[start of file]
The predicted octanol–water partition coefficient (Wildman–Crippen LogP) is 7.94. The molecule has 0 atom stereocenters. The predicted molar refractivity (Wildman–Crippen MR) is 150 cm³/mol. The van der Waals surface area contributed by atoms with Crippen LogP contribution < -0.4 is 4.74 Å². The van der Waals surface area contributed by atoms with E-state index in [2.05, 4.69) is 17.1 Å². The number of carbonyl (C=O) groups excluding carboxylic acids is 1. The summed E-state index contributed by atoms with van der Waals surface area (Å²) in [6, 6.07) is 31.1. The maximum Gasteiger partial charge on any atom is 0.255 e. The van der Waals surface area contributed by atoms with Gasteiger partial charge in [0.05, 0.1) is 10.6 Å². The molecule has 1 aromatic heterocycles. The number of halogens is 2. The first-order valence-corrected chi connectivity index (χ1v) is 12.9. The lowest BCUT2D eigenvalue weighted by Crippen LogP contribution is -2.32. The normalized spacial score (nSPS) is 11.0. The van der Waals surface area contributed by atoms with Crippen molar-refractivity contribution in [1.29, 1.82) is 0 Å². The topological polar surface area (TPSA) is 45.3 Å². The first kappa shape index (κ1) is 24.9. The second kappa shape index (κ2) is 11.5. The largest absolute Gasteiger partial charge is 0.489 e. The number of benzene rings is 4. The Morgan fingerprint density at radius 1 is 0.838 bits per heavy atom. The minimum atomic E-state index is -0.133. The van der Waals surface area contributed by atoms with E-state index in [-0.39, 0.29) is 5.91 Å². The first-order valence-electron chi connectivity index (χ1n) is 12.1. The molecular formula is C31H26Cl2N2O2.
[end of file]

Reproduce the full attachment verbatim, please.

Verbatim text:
The predicted octanol–water partition coefficient (Wildman–Crippen LogP) is 7.94. The molecule has 0 atom stereocenters. The predicted molar refractivity (Wildman–Crippen MR) is 150 cm³/mol. The van der Waals surface area contributed by atoms with Crippen LogP contribution < -0.4 is 4.74 Å². The van der Waals surface area contributed by atoms with E-state index in [2.05, 4.69) is 17.1 Å². The number of carbonyl (C=O) groups excluding carboxylic acids is 1. The summed E-state index contributed by atoms with van der Waals surface area (Å²) in [6, 6.07) is 31.1. The maximum Gasteiger partial charge on any atom is 0.255 e. The van der Waals surface area contributed by atoms with Gasteiger partial charge in [0.05, 0.1) is 10.6 Å². The molecule has 1 aromatic heterocycles. The number of halogens is 2. The first-order valence-corrected chi connectivity index (χ1v) is 12.9. The lowest BCUT2D eigenvalue weighted by Crippen LogP contribution is -2.32. The normalized spacial score (nSPS) is 11.0. The van der Waals surface area contributed by atoms with Crippen molar-refractivity contribution in [1.29, 1.82) is 0 Å². The topological polar surface area (TPSA) is 45.3 Å². The first kappa shape index (κ1) is 24.9. The second kappa shape index (κ2) is 11.5. The largest absolute Gasteiger partial charge is 0.489 e. The number of benzene rings is 4. The Morgan fingerprint density at radius 1 is 0.838 bits per heavy atom. The minimum atomic E-state index is -0.133. The van der Waals surface area contributed by atoms with E-state index in [-0.39, 0.29) is 5.91 Å². The first-order valence-electron chi connectivity index (χ1n) is 12.1. The molecular formula is C31H26Cl2N2O2.